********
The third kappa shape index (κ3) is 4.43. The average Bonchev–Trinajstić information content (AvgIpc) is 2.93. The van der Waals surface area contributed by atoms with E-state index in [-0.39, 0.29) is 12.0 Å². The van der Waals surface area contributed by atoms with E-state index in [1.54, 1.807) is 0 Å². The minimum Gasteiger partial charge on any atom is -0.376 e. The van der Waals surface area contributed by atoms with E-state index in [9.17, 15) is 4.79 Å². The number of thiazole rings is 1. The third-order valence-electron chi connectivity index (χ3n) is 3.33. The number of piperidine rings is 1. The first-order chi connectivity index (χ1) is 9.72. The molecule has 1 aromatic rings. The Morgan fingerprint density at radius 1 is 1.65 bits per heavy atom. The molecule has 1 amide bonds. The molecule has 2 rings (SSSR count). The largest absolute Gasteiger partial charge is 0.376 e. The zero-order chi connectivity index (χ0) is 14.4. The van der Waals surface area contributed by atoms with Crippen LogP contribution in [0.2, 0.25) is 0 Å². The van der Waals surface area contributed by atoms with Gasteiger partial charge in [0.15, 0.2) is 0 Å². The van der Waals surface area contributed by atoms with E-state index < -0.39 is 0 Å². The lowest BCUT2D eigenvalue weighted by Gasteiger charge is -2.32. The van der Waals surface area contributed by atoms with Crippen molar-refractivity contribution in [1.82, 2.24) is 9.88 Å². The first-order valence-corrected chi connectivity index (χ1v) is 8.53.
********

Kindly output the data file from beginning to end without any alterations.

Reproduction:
The third kappa shape index (κ3) is 4.43. The average Bonchev–Trinajstić information content (AvgIpc) is 2.93. The van der Waals surface area contributed by atoms with E-state index in [-0.39, 0.29) is 12.0 Å². The van der Waals surface area contributed by atoms with E-state index in [1.54, 1.807) is 0 Å². The minimum Gasteiger partial charge on any atom is -0.376 e. The van der Waals surface area contributed by atoms with E-state index in [9.17, 15) is 4.79 Å². The number of thiazole rings is 1. The third-order valence-electron chi connectivity index (χ3n) is 3.33. The number of piperidine rings is 1. The first-order chi connectivity index (χ1) is 9.72. The molecule has 1 aromatic rings. The Morgan fingerprint density at radius 1 is 1.65 bits per heavy atom. The molecule has 1 amide bonds. The molecule has 2 rings (SSSR count). The largest absolute Gasteiger partial charge is 0.376 e. The zero-order chi connectivity index (χ0) is 14.4. The van der Waals surface area contributed by atoms with Crippen LogP contribution in [0.2, 0.25) is 0 Å². The van der Waals surface area contributed by atoms with Gasteiger partial charge in [0.15, 0.2) is 0 Å². The van der Waals surface area contributed by atoms with E-state index < -0.39 is 0 Å². The lowest BCUT2D eigenvalue weighted by Gasteiger charge is -2.32. The van der Waals surface area contributed by atoms with Crippen molar-refractivity contribution in [1.82, 2.24) is 9.88 Å². The first-order valence-corrected chi connectivity index (χ1v) is 8.53.